Sapphire Radeon RX 7900 XTX Nitro Rips 3.5GHz At 374W In Blender Test
One of the more peculiar statements to come out of a processor company last year was AMD's insistence that the Navi 31 GPU was "architected for 3GHz". As hardware enthusiasts will likely be aware, even the top-end Radeon RX 7900 XTX doesn't approach 3GHz most of the time. It can go well past that clock rate in some workloads, though; ComputerBase tested the XTX against the GeForce RTX 4080 with both cards overclocked and found that Navi 31 can reach as high as 3.5GHz in Blender—and it doesn't use an unreasonable amount of power to do it, either.
ComputerBase says it pushed both cards to the limit. The site used a Sapphire Radeon RX 7900 XTX Nitro and a GeForce RTX 4080 TUF OC card, both custom models. ComputerBase actually says that the RX 7900 XTX reference design isn't useful for the comparison because the power limit is sharply restricted to just a 15% increase, raising it to 408 watts. Furthermore, ComputerBase says that the card will gladly slurp down the extra power without giving much of an increase in clock rate.
Instead, the Sapphire card that was tested already boosts higher than the reference design, hitting around 2700MHz in Metro Exodus, for example. That's in part because it has a higher stock power limit of 433 watts, and after raising the power limit it can go as high as 500 watts. Even still, ComputerBase reports that the average in-game clock rate of the "maximum overclocked" Sapphire card is only around 2832MHz in games—a bit shy of that tantalizing 3GHz number.
The curious detail is that, while it can't quite reach the storied 3GHz in games (even when overclocked "to the max"), the overclocked Radeon card does break past that number by quite a bit in a compute workload. Actually, even the stock Radeon RX 7900 XTX can do some 3050MHz in the Blender benchmark, apparently, but the overclocked model hit a peak at 3548MHz, albeit not especially stably. Backing off slightly to 3455MHz made things stable again, which is still an astonishingly-high frequency for a GPU.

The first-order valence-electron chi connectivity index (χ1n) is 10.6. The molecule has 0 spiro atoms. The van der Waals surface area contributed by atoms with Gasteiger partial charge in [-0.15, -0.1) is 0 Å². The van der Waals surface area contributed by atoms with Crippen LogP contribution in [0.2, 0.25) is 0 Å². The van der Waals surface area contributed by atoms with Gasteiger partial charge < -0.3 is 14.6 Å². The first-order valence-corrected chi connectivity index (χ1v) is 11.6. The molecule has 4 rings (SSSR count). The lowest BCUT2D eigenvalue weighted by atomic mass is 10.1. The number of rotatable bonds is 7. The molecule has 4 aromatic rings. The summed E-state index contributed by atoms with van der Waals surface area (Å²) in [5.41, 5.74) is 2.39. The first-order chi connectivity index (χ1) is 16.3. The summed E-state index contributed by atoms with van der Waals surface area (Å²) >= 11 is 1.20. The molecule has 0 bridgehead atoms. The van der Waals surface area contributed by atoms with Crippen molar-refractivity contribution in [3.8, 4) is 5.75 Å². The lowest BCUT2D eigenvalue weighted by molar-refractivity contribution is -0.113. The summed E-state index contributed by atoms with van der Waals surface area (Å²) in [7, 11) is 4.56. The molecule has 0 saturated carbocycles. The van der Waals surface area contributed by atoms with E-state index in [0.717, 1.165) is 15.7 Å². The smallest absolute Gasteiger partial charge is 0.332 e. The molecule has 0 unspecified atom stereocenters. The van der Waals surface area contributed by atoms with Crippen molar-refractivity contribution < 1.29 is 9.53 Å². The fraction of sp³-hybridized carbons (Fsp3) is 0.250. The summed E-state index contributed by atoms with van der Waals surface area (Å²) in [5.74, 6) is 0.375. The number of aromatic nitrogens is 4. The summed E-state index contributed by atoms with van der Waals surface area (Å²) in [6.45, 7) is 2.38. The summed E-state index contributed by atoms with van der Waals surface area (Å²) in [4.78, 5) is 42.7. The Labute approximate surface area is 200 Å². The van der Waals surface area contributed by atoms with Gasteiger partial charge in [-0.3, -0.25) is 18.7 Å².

The even-more-interesting fact is that despite a 500-watt power limit, which is a hard limit for game performance, the Sapphire Nitro card doesn't even come close in Blender, drawing just 374W. Don't get us wrong, 374W is still an immense amount of power for a GPU, but it's far less than the 500W that the same card was using in games. ComputerBase doesn't explain what the performance limit was in Blender, but likely it was either heat or voltage. We do feel the need to point out that ComputerBase investigated clock rates in Blender and posted performance numbers in games, but nothing for the Blender benchmarks.
It's fascinating to see the curious clocking behavior of Navi 31, but as ComputerBase itself points out, this probably wasn't intended by AMD. After all, the whole purpose of "RDNA" graphics is for PC gaming; AMD has a whole other line of "CDNA" chips for compute tasks. Hopefully AMD can figure out how to get Navi 31 boosting higher in games, too.